The Romans began using baths as a hygiene practice, but after Emperor Augustus was cured of illness by cold baths, bathing became very popular. The Roman physicians began incorporating baths into their remedies, and the "balnea" or community baths more and more popular. The baths were recreated on a massive scale and could accommodate even up to 6,000 bathers.

These magnificent baths became the center for health and wellness, as well as social interaction. The typical bath grew to accommodate over 10,000 bathers daily. Originally only the wealthy could afford to enjoy the benefits of the baths, but over time even the working class were able to enjoy them as well. Romans would go daily to bathe, receive massage, relax and listen to poetry.

These intricate baths had many different rooms and areas where the bathers could receive different treatments. Cold, hot and tepid rooms, with various treatments from water to steam and pools to swim and bathe in.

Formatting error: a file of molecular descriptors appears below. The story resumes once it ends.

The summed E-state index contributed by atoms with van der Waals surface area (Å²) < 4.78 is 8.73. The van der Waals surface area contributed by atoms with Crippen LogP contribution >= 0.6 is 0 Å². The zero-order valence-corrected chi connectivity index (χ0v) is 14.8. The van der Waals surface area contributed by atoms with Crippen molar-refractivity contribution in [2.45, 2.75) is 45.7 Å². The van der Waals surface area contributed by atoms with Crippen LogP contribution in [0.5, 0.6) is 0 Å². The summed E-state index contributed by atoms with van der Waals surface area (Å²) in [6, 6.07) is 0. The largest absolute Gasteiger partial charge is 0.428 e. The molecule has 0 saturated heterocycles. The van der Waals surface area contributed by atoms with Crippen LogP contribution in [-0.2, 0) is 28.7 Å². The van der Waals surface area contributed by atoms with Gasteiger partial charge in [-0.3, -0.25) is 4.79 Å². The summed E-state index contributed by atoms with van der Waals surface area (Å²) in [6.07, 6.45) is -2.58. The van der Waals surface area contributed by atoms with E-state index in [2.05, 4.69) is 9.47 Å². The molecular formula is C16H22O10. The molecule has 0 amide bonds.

Spa Therapy and the Rest of the World

The Russian banya and the Finnish sauna are used for hot vapor baths and evolved from portable sweat lodges used by nomadic tribes. They used the cold ice water and then the steam and vapor to connect spiritually and also for health and relaxation... and also became places of community ritual.

In the Middle East, "hammams" were Turkish baths closely resembled the Roman baths. Hebrews also bathed in congruence with their religion. These hammams used hot air rooms to cause perspiration and then splashed themselves with cold water, and then back to a warm room to receive a massage. These are still in use today in the Turkish community.